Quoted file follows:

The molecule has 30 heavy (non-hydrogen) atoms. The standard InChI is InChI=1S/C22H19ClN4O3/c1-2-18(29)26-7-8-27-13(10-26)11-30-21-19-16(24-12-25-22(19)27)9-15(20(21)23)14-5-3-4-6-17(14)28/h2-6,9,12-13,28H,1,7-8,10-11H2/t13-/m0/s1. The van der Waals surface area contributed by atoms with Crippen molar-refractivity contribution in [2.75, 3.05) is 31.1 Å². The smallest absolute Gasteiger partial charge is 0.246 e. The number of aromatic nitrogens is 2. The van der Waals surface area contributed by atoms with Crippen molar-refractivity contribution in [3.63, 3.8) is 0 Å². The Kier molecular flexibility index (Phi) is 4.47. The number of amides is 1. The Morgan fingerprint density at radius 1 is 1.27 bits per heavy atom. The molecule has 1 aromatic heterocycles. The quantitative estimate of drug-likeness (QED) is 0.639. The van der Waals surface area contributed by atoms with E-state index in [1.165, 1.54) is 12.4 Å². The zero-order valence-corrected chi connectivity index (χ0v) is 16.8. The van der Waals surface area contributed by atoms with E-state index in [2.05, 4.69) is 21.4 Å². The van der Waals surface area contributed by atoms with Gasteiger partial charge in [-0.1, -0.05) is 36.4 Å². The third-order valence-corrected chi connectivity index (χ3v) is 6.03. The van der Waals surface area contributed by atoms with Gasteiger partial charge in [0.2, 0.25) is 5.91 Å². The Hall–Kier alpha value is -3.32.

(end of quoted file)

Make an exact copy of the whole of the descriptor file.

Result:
The molecule has 30 heavy (non-hydrogen) atoms. The standard InChI is InChI=1S/C22H19ClN4O3/c1-2-18(29)26-7-8-27-13(10-26)11-30-21-19-16(24-12-25-22(19)27)9-15(20(21)23)14-5-3-4-6-17(14)28/h2-6,9,12-13,28H,1,7-8,10-11H2/t13-/m0/s1. The van der Waals surface area contributed by atoms with Crippen molar-refractivity contribution in [2.75, 3.05) is 31.1 Å². The smallest absolute Gasteiger partial charge is 0.246 e. The number of aromatic nitrogens is 2. The van der Waals surface area contributed by atoms with Crippen molar-refractivity contribution in [3.63, 3.8) is 0 Å². The Kier molecular flexibility index (Phi) is 4.47. The number of amides is 1. The Morgan fingerprint density at radius 1 is 1.27 bits per heavy atom. The molecule has 1 aromatic heterocycles. The quantitative estimate of drug-likeness (QED) is 0.639. The van der Waals surface area contributed by atoms with E-state index in [1.165, 1.54) is 12.4 Å². The zero-order valence-corrected chi connectivity index (χ0v) is 16.8. The van der Waals surface area contributed by atoms with E-state index in [2.05, 4.69) is 21.4 Å². The van der Waals surface area contributed by atoms with Gasteiger partial charge in [-0.1, -0.05) is 36.4 Å². The third-order valence-corrected chi connectivity index (χ3v) is 6.03. The van der Waals surface area contributed by atoms with Gasteiger partial charge in [0.2, 0.25) is 5.91 Å². The Hall–Kier alpha value is -3.32.